"I'm so happy to be sharing this news with everybody," Roberts said via a live satellite interview. "[My] last bone marrow test showed no abnormalities. The majority of the marrow is my sister's and it is healthy. Praise God. What all this means, my doctors are waiting for this information to be able to tell me that I can be in the process of returning to the anchor chair. I'm coming home."
Roberts said she hopes to return as co-anchor of "Good Morning America" sometime in February, but she did not specify a date.
The 52-year-old has remained in good spirits since undergoing rigorous chemotherapy treatments and a bone marrow transplant to treat myelodysplastic syndrome, a rare blood and bone marrow disease.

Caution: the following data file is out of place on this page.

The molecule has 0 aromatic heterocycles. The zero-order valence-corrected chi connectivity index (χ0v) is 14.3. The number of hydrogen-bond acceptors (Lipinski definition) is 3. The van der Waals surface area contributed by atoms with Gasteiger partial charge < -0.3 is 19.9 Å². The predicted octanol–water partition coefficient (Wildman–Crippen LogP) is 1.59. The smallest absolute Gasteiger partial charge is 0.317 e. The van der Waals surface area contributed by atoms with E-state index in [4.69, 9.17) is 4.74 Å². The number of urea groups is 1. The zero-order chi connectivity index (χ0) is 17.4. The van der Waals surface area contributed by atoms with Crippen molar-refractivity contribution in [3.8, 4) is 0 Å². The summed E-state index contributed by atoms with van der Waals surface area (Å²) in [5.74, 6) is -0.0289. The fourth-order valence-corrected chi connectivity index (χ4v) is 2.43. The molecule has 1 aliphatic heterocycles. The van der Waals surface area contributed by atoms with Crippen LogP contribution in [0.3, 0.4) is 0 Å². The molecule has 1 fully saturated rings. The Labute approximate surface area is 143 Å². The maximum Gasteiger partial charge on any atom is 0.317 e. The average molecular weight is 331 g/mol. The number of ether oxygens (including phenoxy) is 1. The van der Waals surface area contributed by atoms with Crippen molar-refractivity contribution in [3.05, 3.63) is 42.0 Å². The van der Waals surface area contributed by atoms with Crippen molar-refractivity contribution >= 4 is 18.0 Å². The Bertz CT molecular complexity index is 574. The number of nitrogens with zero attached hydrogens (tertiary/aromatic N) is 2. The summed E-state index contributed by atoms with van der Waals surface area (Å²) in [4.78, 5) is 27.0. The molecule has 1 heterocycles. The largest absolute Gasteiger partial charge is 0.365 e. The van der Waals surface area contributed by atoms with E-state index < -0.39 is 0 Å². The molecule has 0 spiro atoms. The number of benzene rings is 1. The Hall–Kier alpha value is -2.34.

Roberts revealed her MDS diagnosis in June and has been on medical leave since the end of August. The co-anchor was reportedly diagnosed with the disease following complications for the breast cancer treatment she underwent five years ago. Roberts received a bone marrow transplant from her sister Sally in September. The five-minute procedure aired on "Good Morning America."